Almandine (/ˈælməndɪn/), also known as almandite, is a species of mineral belonging to the garnet group. The name is a corruption of alabandicus, which is the name applied by Pliny the Elder, a town in Caria. Almandine is an iron alumina garnet, of deep red color, inclining to purple. It is frequently cut with a convex face, or en cabochon , and is then known as carbuncle in a strong light, it generally shows three characteristic absorption bands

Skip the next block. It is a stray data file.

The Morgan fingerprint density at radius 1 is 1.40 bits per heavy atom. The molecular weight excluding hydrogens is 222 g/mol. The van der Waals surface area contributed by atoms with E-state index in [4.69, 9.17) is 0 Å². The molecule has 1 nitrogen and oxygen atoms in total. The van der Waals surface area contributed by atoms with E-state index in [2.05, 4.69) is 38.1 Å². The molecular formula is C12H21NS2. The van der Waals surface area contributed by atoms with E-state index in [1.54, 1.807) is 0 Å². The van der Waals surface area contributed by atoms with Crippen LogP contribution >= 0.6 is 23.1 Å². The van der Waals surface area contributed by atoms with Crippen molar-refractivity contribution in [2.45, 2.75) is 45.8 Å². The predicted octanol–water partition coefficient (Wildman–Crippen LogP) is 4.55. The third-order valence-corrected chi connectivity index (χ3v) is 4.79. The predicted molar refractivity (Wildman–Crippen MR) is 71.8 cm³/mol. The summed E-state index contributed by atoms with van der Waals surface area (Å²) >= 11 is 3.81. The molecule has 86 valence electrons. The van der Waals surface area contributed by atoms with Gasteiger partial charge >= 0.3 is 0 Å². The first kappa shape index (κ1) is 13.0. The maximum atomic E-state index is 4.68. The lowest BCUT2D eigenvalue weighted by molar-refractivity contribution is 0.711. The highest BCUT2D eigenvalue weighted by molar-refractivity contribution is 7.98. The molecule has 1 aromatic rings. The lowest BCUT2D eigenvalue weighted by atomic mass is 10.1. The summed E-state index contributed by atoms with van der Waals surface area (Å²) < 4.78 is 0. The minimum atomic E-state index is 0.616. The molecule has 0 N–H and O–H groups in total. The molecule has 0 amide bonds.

Almandine is one end-member of a mineral solid solution series, with the other end member being the garnet pyrope. The almandine crystal formula is: Fe3Al2(SiO4)3. Magnesium with increasingly pyrope-rich composition.
Almandine, Fe2+3Al2Si3O12, is the ferrous iron end member of the class of garnet minerals representing an important group of rock-forming silicates, which are the main constituents of the Earth's crust and transition zone. Almandine crystallizes in the cubic space group
Almandine is antiferromagnetic with the Néel temperature of 7.5 K. It contains two equivalent magnetic sublattices.